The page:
Lee, A life of Virtue, by John Perry
An easy, quick read
Many books written about Robert E. Lee are on bookshelves across America. Lee, A Life of Virtue, by John Perry, is geared toward a young audience. Teachers would do justice to middle school students by assigning John Perry’s book as part of the curriculum when studying the Civil War. Parents who enrich their children’s school work at home may consider purchasing this book.
Perry described Lee, a major general, with role model potential: a diligent, honest student. Readers will understand Lee’s attributes: leadership qualities, determination to get the job done, and responsibility for his actions.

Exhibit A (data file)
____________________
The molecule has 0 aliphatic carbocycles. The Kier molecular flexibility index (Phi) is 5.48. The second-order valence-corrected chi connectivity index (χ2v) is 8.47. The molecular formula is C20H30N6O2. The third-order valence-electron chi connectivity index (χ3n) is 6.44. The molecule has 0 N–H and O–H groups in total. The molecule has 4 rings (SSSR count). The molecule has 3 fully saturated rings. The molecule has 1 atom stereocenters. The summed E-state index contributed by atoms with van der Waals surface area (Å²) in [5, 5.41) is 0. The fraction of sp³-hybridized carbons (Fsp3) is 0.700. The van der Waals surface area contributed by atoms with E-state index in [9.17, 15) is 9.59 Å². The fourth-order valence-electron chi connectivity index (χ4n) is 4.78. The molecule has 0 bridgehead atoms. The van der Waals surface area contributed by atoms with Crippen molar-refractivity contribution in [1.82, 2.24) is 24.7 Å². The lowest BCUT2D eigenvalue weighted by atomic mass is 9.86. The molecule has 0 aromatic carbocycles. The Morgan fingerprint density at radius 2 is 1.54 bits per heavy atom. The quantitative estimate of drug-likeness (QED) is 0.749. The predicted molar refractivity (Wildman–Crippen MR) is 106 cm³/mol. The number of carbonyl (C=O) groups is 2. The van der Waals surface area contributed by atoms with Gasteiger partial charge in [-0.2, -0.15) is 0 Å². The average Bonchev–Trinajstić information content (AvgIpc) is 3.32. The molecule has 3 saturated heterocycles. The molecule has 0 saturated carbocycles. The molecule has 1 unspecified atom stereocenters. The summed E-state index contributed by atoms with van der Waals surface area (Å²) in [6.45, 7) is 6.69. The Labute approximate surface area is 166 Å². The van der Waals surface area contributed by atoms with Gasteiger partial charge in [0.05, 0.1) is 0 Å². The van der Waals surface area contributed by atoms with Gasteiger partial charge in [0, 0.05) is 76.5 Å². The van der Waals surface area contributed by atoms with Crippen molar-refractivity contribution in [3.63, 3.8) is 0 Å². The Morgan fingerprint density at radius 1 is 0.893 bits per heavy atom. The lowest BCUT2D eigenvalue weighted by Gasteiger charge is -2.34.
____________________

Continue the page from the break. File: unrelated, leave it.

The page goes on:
People respected and admired Lee, without fearing him. He brought the best out of his soldiers by being humble, even sharing their deplorable living conditions during the Civil War.
In his book, Perry balances Lee’s virtues by including his flaws: he was too trusting and not forceful enough. This may have cost him defeat in certain battles. Perry describes the battles Lee won and lost, stating probable reasons why. He points out, ‘Lee never pointed a finger, never blamed anyone but himself.’
Lee, A Life of Virtue, is an easy, quick read for students and adults. I recommend the book to be on school and home bookshelves across America.
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Book review by Mary Crocco